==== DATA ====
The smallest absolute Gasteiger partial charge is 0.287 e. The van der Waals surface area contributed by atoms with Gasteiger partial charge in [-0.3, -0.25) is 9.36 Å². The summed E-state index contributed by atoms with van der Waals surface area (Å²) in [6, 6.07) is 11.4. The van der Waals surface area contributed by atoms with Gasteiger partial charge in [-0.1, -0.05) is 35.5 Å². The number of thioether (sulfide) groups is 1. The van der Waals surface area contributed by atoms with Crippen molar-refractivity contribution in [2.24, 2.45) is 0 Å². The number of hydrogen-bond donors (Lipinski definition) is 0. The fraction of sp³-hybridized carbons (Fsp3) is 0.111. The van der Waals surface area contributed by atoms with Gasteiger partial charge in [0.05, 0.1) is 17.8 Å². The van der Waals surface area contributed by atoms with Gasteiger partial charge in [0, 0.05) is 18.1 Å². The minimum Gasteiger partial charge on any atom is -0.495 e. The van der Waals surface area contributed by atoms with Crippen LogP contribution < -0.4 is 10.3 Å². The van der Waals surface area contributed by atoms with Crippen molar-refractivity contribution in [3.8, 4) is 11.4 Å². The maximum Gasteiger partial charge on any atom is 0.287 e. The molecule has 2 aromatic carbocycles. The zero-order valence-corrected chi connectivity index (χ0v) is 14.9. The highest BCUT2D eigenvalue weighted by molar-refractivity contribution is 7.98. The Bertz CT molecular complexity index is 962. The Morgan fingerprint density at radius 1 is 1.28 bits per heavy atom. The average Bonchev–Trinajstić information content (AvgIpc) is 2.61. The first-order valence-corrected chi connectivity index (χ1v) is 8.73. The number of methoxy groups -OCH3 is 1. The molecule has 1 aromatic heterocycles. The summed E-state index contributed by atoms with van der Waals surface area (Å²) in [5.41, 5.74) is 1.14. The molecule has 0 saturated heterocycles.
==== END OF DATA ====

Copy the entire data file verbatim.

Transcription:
The smallest absolute Gasteiger partial charge is 0.287 e. The van der Waals surface area contributed by atoms with Gasteiger partial charge in [-0.3, -0.25) is 9.36 Å². The summed E-state index contributed by atoms with van der Waals surface area (Å²) in [6, 6.07) is 11.4. The van der Waals surface area contributed by atoms with Gasteiger partial charge in [-0.1, -0.05) is 35.5 Å². The number of thioether (sulfide) groups is 1. The van der Waals surface area contributed by atoms with Crippen molar-refractivity contribution in [2.24, 2.45) is 0 Å². The number of hydrogen-bond donors (Lipinski definition) is 0. The fraction of sp³-hybridized carbons (Fsp3) is 0.111. The van der Waals surface area contributed by atoms with Gasteiger partial charge in [0.05, 0.1) is 17.8 Å². The van der Waals surface area contributed by atoms with Gasteiger partial charge in [0, 0.05) is 18.1 Å². The minimum Gasteiger partial charge on any atom is -0.495 e. The van der Waals surface area contributed by atoms with Crippen LogP contribution < -0.4 is 10.3 Å². The van der Waals surface area contributed by atoms with Crippen molar-refractivity contribution in [3.8, 4) is 11.4 Å². The maximum Gasteiger partial charge on any atom is 0.287 e. The molecule has 2 aromatic carbocycles. The zero-order valence-corrected chi connectivity index (χ0v) is 14.9. The highest BCUT2D eigenvalue weighted by molar-refractivity contribution is 7.98. The Bertz CT molecular complexity index is 962. The Morgan fingerprint density at radius 1 is 1.28 bits per heavy atom. The average Bonchev–Trinajstić information content (AvgIpc) is 2.61. The first-order valence-corrected chi connectivity index (χ1v) is 8.73. The number of methoxy groups -OCH3 is 1. The molecule has 1 aromatic heterocycles. The summed E-state index contributed by atoms with van der Waals surface area (Å²) in [5.41, 5.74) is 1.14. The molecule has 0 saturated heterocycles.